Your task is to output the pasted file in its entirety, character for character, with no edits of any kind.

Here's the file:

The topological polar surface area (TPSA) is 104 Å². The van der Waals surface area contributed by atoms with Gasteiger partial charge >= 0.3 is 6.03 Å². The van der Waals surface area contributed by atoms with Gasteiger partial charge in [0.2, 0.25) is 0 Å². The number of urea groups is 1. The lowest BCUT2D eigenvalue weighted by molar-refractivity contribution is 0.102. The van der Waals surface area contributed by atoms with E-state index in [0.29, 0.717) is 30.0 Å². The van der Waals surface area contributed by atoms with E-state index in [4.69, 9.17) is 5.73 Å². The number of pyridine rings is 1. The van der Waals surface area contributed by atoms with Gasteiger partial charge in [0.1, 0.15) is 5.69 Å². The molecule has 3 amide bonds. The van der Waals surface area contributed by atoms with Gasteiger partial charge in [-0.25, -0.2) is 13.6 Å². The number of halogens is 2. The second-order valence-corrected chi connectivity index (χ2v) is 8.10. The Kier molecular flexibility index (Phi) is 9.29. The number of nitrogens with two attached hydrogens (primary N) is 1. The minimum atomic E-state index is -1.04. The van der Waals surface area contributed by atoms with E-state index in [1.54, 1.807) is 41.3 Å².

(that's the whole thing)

The topological polar surface area (TPSA) is 104 Å². The van der Waals surface area contributed by atoms with Gasteiger partial charge >= 0.3 is 6.03 Å². The van der Waals surface area contributed by atoms with Gasteiger partial charge in [0.2, 0.25) is 0 Å². The number of urea groups is 1. The lowest BCUT2D eigenvalue weighted by molar-refractivity contribution is 0.102. The van der Waals surface area contributed by atoms with E-state index in [0.29, 0.717) is 30.0 Å². The van der Waals surface area contributed by atoms with E-state index in [4.69, 9.17) is 5.73 Å². The number of pyridine rings is 1. The van der Waals surface area contributed by atoms with Gasteiger partial charge in [0.1, 0.15) is 5.69 Å². The molecule has 3 amide bonds. The van der Waals surface area contributed by atoms with Gasteiger partial charge in [-0.25, -0.2) is 13.6 Å². The number of halogens is 2. The second-order valence-corrected chi connectivity index (χ2v) is 8.10. The Kier molecular flexibility index (Phi) is 9.29. The number of nitrogens with two attached hydrogens (primary N) is 1. The minimum atomic E-state index is -1.04. The van der Waals surface area contributed by atoms with E-state index in [1.54, 1.807) is 41.3 Å².